Mortgages Still Difficult For Blacks To Get
New research published by the Consumer Financial Protection Bureau (CFPB) shows Blacks are more likely to be denied mortgages compared with white borrowers. On the plus side, the numbers do show an increase in the percentage of new home loans going to Black buyers.
The data is part of the Bureau’s third annual series of Bureau Data Point articles describing mortgage market activity over time based on data reported under the Home Mortgage Disclosure Act (HMDA).
The major reason for mortgage denial among the Black community is a reliance on debt-to-income ratios. Urban Institute research shows, that the ratios “are much less significant predictors of loan performance than FICO scores and that many high-DTI loans have strong FICO scores.”
Henry Louis Taylor Jr., a professor of urban and regional planning at the University of Buffalo, told Marketplace that the ratios are difficult on Blacks because of smaller paychecks. “They’re not going to do well on that because of the low incomes that they have traditionally and because of the debts that they acquire just trying to make ends meet,” he said.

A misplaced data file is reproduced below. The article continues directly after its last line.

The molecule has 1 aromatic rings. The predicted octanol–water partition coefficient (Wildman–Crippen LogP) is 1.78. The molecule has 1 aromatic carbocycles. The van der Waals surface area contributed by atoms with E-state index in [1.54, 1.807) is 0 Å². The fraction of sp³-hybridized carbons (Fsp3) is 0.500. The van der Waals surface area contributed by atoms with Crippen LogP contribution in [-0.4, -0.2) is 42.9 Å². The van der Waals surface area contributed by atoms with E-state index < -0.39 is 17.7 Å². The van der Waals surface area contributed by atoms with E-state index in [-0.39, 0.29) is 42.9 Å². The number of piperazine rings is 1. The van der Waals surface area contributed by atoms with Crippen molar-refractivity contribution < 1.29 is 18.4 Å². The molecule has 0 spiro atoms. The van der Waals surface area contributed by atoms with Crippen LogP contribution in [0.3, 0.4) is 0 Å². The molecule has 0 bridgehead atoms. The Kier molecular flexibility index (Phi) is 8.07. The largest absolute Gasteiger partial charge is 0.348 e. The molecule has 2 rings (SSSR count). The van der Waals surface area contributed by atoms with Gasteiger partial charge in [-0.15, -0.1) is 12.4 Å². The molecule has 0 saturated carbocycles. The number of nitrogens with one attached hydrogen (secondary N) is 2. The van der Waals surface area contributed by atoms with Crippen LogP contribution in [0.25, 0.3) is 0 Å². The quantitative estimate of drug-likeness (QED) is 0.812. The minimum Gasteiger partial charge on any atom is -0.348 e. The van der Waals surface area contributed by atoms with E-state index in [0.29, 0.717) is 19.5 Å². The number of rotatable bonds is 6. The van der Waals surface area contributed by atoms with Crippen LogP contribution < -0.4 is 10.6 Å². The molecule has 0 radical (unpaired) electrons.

Among the data reported, about 7% of new home loans went to Black homebuyers in 2019, up from 6.7% in 2018. Nikitra Bailey with the Center for Responsible Lending told Marketplace while that’s an improvement, “African Americans continue to be underserved in the mortgage finance system in relation to their population overall.”
The Consumer Financial Protection Bureau has proposed a new rule that would diminish the impact of debt-to-income ratios. The new rule would remove the general qualified mortgage loan definition’s 43 percent debt-to-income limit and replace it with a price-based threshold.
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